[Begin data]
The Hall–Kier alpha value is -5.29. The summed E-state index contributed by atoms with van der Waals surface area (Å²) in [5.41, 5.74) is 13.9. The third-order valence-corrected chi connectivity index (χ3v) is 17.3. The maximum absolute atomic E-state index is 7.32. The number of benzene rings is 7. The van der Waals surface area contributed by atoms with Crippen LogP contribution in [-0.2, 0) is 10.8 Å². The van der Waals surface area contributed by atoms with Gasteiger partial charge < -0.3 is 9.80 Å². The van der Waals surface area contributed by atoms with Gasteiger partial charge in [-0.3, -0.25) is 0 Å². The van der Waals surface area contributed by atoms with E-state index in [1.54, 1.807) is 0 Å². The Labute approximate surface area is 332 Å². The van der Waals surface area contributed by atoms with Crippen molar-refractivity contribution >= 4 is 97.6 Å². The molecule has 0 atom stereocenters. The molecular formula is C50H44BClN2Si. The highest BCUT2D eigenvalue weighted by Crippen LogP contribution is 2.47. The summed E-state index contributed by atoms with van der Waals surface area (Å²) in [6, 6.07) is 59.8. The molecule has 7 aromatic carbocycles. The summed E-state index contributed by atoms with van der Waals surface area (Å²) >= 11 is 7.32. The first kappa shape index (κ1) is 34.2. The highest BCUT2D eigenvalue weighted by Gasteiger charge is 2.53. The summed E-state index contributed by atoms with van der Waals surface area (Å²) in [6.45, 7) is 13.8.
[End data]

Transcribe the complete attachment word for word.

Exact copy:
The Hall–Kier alpha value is -5.29. The summed E-state index contributed by atoms with van der Waals surface area (Å²) in [5.41, 5.74) is 13.9. The third-order valence-corrected chi connectivity index (χ3v) is 17.3. The maximum absolute atomic E-state index is 7.32. The number of benzene rings is 7. The van der Waals surface area contributed by atoms with Crippen LogP contribution in [-0.2, 0) is 10.8 Å². The van der Waals surface area contributed by atoms with Gasteiger partial charge < -0.3 is 9.80 Å². The van der Waals surface area contributed by atoms with Gasteiger partial charge in [-0.3, -0.25) is 0 Å². The van der Waals surface area contributed by atoms with E-state index in [1.54, 1.807) is 0 Å². The Labute approximate surface area is 332 Å². The van der Waals surface area contributed by atoms with Crippen molar-refractivity contribution >= 4 is 97.6 Å². The molecule has 0 atom stereocenters. The molecular formula is C50H44BClN2Si. The highest BCUT2D eigenvalue weighted by Crippen LogP contribution is 2.47. The summed E-state index contributed by atoms with van der Waals surface area (Å²) in [6, 6.07) is 59.8. The molecule has 7 aromatic carbocycles. The summed E-state index contributed by atoms with van der Waals surface area (Å²) >= 11 is 7.32. The first kappa shape index (κ1) is 34.2. The highest BCUT2D eigenvalue weighted by Gasteiger charge is 2.53. The summed E-state index contributed by atoms with van der Waals surface area (Å²) in [6.45, 7) is 13.8.